Run an image search for any non-Star Wars franchise with the word ‘lightsaber’ added after it. Canon or not, the first page of results will feature someone from said franchise with a Jedi laser sword photoshopped into their hands. Everyone wants a lightsaber, but the lore surrounding the weapon raises a valid ethical question: if lightsabers were real, who among us would be worthy of that ‘elegant weapon from a more civilized age’?
The answer? Not this guy. ‘Anyone with the cash for an online auction’, as far as Grasshopper Manufacture CEO Suda 51 (aka Goichi Suda) was concerned. The follow-up to his atmospheric Gamecube shooter Killer 7 was to put the most iconic weapon in modern fiction (called a ‘Beam Katana’) into the hands of the kind of person who shouldn’t be allowed anywhere near one…Which is to say, the sort of amoral nerd who would want it most of all.
After all, the first thing that self-styled otaku Travis Touchdown does after winning his legally distinct ‘beam katana’ from a website is use it to kill the first person he has an argument with. Enter Sylvia Christel, a representative of the United Assassins Association. She explains to Travis that his victim was the 11th best assassin in the world, whose title transfers to their killer upon death. Challenged (and disturbingly aroused) by Sylvia, Travis aims his off-brand lightsaber at the top of the assassins ranking.
The ensuing combat makes up most of No More Heroes’ appeal. Thankfully, porting specialists Engine Software have ensured a clean arrival on the Switch. Motion-controlled combat was the game’s claim to fame and it’s still satisfying to behead or suplex an enemy– regardless of controller choice. What will keep players in the fight are the distinct sensibilities — or lack thereof — that Suda51 joints have become infamous for.
A sample of the game’s taste is the beam katana itself. Periodic ‘recharging’ of his sword (aka the eBay-blade) is accomplished by wagging the JoyCon or analog stick. Travis then hunches over his malfunctioning weapon, grunting and shaking frantically. This sort of nerdy man-child ‘self-awareness’ situates No More Heroes somewhere on the maturity spectrum between Scott Pilgrim and Quentin Tarantino.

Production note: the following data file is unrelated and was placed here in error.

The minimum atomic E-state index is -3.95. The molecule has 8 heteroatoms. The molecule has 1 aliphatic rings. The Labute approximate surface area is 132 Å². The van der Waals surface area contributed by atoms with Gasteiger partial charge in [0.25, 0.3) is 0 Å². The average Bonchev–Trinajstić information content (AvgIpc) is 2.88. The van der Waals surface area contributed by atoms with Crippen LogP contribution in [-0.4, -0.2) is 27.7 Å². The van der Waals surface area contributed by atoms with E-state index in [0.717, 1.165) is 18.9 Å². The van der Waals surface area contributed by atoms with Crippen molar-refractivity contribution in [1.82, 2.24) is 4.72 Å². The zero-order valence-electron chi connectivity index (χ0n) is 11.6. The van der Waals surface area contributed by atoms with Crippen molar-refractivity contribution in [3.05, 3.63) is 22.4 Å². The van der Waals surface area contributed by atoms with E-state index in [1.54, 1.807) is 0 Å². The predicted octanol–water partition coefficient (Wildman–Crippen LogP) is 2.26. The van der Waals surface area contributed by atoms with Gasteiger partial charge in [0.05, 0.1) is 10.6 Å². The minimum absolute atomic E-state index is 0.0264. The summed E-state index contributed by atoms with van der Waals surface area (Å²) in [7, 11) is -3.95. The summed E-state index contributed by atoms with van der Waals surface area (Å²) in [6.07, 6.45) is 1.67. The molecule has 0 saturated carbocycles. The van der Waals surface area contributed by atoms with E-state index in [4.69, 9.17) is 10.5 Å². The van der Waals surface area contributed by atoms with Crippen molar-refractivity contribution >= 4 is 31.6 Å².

Combat is the main attraction of NMH, but Travis’ hometown of Santa Destroy (yes, that’s the name of a place) is where the bulk of game takes place. Access for each duel to the death requires a one-time ‘entry fee’. Paying the cover charge requires hustling cash on Santa Destroy’s eerily barren open-world streets. On those same streets await a variety of menial minigames, like mowing lawns and trash pickup. Completing basic tasks open up more lucrative missions, along with other attractions sprinkled across the map.
Sword of the Strangest
Largely, this sleepy and sun-baked California nowhere is meant to funnel players toward the assassination missions. This is arguably No More Heroes’ intent. After introducing the kind of messed-up character who would want a lightsaber IRL, the question becomes ‘how badly does the player want to keep using it?’ Moments such as these produce a friction that feels as though the game is trying to get in its own way. No More Heroes is achingly too aware of the fourth wall for this to be an accident.
Unfortunately, a game acknowledging its own shortcomings doesn’t fix them. For all his stylish goofiness, Travis is still an embarrassingly thirsty nerd who mostly took to assassination with the end goal of sleeping with Sylvia. Memorable boss battles like high-school assassin and fan-favorite Shinobu Jacobs make for fun clashes of personality, but in the wake of Jedi: Fallen Order there are easier ways to get a lightsaber fix.
In the shadow of Star Wars, however, No More Heroes’ bizarre choices feel strangely confident. That this flower from the Garden of Madness got a chance to bloom from Nintendo (of all companies) is a feat worth remarking upon, let alone siring multiple sequels. There are undoubtedly rough edges to this experience. Those who can look past them will find a fun time with arguably the most memorable bearer of a Jedi-type weapon since a costume department got a hold of Ray Park.
8.65 out of 10 lightsaber dismemberments